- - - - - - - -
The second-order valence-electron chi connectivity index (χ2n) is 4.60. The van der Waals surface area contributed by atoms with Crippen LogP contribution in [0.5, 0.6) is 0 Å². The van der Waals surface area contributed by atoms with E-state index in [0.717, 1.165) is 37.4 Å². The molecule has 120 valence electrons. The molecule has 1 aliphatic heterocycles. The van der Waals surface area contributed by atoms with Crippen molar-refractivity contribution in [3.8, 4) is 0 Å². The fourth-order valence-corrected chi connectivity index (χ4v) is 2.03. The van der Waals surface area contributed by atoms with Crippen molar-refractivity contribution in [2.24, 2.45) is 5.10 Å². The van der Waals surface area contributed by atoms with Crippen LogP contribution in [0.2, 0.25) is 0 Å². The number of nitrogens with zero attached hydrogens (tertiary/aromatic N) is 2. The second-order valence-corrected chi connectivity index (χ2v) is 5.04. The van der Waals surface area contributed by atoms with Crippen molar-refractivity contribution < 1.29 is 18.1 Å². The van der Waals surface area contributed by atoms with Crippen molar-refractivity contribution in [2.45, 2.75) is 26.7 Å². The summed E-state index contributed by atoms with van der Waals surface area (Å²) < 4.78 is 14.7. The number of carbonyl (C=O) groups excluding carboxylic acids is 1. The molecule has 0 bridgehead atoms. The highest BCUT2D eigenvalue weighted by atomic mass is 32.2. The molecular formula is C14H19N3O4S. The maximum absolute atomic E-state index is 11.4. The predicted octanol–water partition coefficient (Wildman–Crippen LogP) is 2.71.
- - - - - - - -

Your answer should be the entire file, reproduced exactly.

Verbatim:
The second-order valence-electron chi connectivity index (χ2n) is 4.60. The van der Waals surface area contributed by atoms with Crippen LogP contribution in [0.5, 0.6) is 0 Å². The van der Waals surface area contributed by atoms with E-state index in [0.717, 1.165) is 37.4 Å². The molecule has 120 valence electrons. The molecule has 1 aliphatic heterocycles. The van der Waals surface area contributed by atoms with Crippen molar-refractivity contribution in [3.8, 4) is 0 Å². The fourth-order valence-corrected chi connectivity index (χ4v) is 2.03. The van der Waals surface area contributed by atoms with Crippen molar-refractivity contribution in [2.24, 2.45) is 5.10 Å². The van der Waals surface area contributed by atoms with Crippen LogP contribution in [0.2, 0.25) is 0 Å². The number of nitrogens with zero attached hydrogens (tertiary/aromatic N) is 2. The second-order valence-corrected chi connectivity index (χ2v) is 5.04. The van der Waals surface area contributed by atoms with Crippen molar-refractivity contribution < 1.29 is 18.1 Å². The van der Waals surface area contributed by atoms with Crippen molar-refractivity contribution in [2.45, 2.75) is 26.7 Å². The summed E-state index contributed by atoms with van der Waals surface area (Å²) < 4.78 is 14.7. The number of carbonyl (C=O) groups excluding carboxylic acids is 1. The molecule has 0 bridgehead atoms. The highest BCUT2D eigenvalue weighted by atomic mass is 32.2. The molecular formula is C14H19N3O4S. The maximum absolute atomic E-state index is 11.4. The predicted octanol–water partition coefficient (Wildman–Crippen LogP) is 2.71.